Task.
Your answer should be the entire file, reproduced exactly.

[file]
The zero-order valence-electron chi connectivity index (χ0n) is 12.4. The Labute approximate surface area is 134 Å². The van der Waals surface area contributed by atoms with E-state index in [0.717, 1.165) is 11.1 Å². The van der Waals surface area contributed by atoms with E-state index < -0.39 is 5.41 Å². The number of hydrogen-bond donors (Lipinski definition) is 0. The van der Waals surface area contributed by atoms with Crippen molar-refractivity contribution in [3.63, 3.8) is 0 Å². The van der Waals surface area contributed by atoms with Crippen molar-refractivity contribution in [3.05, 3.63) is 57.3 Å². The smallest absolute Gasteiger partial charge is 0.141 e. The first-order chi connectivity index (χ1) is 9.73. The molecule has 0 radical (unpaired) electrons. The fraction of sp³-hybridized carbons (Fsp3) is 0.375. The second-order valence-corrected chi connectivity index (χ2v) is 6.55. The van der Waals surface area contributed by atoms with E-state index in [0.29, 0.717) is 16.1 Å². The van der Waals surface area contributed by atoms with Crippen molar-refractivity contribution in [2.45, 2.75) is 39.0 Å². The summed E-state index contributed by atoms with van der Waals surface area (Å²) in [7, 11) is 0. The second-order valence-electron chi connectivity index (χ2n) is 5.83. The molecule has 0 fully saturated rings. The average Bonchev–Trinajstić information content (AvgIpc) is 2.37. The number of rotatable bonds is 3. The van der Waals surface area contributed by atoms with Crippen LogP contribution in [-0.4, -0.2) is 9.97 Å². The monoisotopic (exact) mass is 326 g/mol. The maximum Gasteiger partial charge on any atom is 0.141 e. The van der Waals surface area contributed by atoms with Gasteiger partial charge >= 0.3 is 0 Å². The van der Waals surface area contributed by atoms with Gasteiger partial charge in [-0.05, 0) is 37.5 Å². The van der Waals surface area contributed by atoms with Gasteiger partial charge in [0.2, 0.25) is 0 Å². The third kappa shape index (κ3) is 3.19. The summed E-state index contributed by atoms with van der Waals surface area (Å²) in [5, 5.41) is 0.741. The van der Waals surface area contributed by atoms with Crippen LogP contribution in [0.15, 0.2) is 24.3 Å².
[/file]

The zero-order valence-electron chi connectivity index (χ0n) is 12.4. The Labute approximate surface area is 134 Å². The van der Waals surface area contributed by atoms with E-state index in [0.717, 1.165) is 11.1 Å². The van der Waals surface area contributed by atoms with E-state index < -0.39 is 5.41 Å². The number of hydrogen-bond donors (Lipinski definition) is 0. The van der Waals surface area contributed by atoms with Crippen molar-refractivity contribution in [3.63, 3.8) is 0 Å². The van der Waals surface area contributed by atoms with Crippen molar-refractivity contribution in [3.05, 3.63) is 57.3 Å². The smallest absolute Gasteiger partial charge is 0.141 e. The first-order chi connectivity index (χ1) is 9.73. The molecule has 0 radical (unpaired) electrons. The fraction of sp³-hybridized carbons (Fsp3) is 0.375. The second-order valence-corrected chi connectivity index (χ2v) is 6.55. The van der Waals surface area contributed by atoms with E-state index in [0.29, 0.717) is 16.1 Å². The van der Waals surface area contributed by atoms with Crippen molar-refractivity contribution in [2.45, 2.75) is 39.0 Å². The summed E-state index contributed by atoms with van der Waals surface area (Å²) in [7, 11) is 0. The second-order valence-electron chi connectivity index (χ2n) is 5.83. The molecule has 0 fully saturated rings. The average Bonchev–Trinajstić information content (AvgIpc) is 2.37. The number of rotatable bonds is 3. The van der Waals surface area contributed by atoms with Crippen LogP contribution in [-0.4, -0.2) is 9.97 Å². The monoisotopic (exact) mass is 326 g/mol. The maximum Gasteiger partial charge on any atom is 0.141 e. The van der Waals surface area contributed by atoms with Gasteiger partial charge >= 0.3 is 0 Å². The van der Waals surface area contributed by atoms with Gasteiger partial charge in [-0.05, 0) is 37.5 Å². The van der Waals surface area contributed by atoms with Gasteiger partial charge in [0.2, 0.25) is 0 Å². The third kappa shape index (κ3) is 3.19. The summed E-state index contributed by atoms with van der Waals surface area (Å²) in [5, 5.41) is 0.741. The van der Waals surface area contributed by atoms with Crippen LogP contribution in [0.15, 0.2) is 24.3 Å².